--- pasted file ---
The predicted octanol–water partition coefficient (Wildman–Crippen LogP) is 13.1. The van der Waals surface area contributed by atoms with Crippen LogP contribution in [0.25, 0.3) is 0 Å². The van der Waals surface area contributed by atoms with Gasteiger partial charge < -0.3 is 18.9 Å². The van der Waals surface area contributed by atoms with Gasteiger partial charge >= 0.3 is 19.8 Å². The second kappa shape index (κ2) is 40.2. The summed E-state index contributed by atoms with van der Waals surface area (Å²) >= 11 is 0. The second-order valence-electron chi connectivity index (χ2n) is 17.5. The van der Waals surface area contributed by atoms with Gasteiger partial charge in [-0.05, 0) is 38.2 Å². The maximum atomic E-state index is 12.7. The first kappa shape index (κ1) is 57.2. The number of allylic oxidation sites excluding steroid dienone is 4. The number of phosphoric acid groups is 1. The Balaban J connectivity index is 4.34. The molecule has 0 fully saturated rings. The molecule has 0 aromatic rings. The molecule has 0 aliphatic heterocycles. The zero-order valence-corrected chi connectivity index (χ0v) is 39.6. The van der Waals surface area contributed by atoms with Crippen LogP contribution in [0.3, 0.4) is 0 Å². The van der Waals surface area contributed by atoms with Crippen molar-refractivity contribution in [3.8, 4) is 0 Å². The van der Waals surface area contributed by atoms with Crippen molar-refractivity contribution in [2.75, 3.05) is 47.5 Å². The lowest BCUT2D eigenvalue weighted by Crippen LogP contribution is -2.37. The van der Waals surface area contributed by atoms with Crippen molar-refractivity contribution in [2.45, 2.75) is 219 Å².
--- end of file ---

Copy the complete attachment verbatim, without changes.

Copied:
The predicted octanol–water partition coefficient (Wildman–Crippen LogP) is 13.1. The van der Waals surface area contributed by atoms with Crippen LogP contribution in [0.25, 0.3) is 0 Å². The van der Waals surface area contributed by atoms with Gasteiger partial charge < -0.3 is 18.9 Å². The van der Waals surface area contributed by atoms with Gasteiger partial charge >= 0.3 is 19.8 Å². The second kappa shape index (κ2) is 40.2. The summed E-state index contributed by atoms with van der Waals surface area (Å²) >= 11 is 0. The second-order valence-electron chi connectivity index (χ2n) is 17.5. The van der Waals surface area contributed by atoms with Gasteiger partial charge in [-0.05, 0) is 38.2 Å². The maximum atomic E-state index is 12.7. The first kappa shape index (κ1) is 57.2. The number of allylic oxidation sites excluding steroid dienone is 4. The number of phosphoric acid groups is 1. The Balaban J connectivity index is 4.34. The molecule has 0 fully saturated rings. The molecule has 0 aromatic rings. The molecule has 0 aliphatic heterocycles. The zero-order valence-corrected chi connectivity index (χ0v) is 39.6. The van der Waals surface area contributed by atoms with Crippen LogP contribution in [0.3, 0.4) is 0 Å². The van der Waals surface area contributed by atoms with Crippen molar-refractivity contribution in [3.8, 4) is 0 Å². The van der Waals surface area contributed by atoms with Crippen molar-refractivity contribution in [2.75, 3.05) is 47.5 Å². The lowest BCUT2D eigenvalue weighted by Crippen LogP contribution is -2.37. The van der Waals surface area contributed by atoms with Crippen molar-refractivity contribution in [2.45, 2.75) is 219 Å².